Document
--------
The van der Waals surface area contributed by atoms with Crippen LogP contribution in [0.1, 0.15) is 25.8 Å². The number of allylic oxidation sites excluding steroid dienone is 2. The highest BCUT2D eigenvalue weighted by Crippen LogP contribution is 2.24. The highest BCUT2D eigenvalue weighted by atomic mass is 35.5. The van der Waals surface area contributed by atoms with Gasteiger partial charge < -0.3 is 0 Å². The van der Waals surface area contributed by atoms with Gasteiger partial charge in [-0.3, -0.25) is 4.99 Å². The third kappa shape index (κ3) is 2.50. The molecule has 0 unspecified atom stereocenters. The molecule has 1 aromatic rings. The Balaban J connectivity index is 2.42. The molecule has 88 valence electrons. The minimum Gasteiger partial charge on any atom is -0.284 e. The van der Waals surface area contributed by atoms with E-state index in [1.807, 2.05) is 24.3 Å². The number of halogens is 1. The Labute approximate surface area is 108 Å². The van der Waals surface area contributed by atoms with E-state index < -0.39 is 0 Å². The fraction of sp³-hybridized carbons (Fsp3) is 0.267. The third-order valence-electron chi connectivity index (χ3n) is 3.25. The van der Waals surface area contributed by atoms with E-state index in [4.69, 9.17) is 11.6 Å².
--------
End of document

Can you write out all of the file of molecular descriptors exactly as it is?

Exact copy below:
The van der Waals surface area contributed by atoms with Crippen LogP contribution in [0.1, 0.15) is 25.8 Å². The number of allylic oxidation sites excluding steroid dienone is 2. The highest BCUT2D eigenvalue weighted by Crippen LogP contribution is 2.24. The highest BCUT2D eigenvalue weighted by atomic mass is 35.5. The van der Waals surface area contributed by atoms with Gasteiger partial charge < -0.3 is 0 Å². The van der Waals surface area contributed by atoms with Gasteiger partial charge in [-0.3, -0.25) is 4.99 Å². The third kappa shape index (κ3) is 2.50. The molecule has 0 unspecified atom stereocenters. The molecule has 1 aromatic rings. The Balaban J connectivity index is 2.42. The molecule has 88 valence electrons. The minimum Gasteiger partial charge on any atom is -0.284 e. The van der Waals surface area contributed by atoms with E-state index in [1.807, 2.05) is 24.3 Å². The number of halogens is 1. The Labute approximate surface area is 108 Å². The van der Waals surface area contributed by atoms with E-state index < -0.39 is 0 Å². The fraction of sp³-hybridized carbons (Fsp3) is 0.267. The third-order valence-electron chi connectivity index (χ3n) is 3.25. The van der Waals surface area contributed by atoms with E-state index in [4.69, 9.17) is 11.6 Å².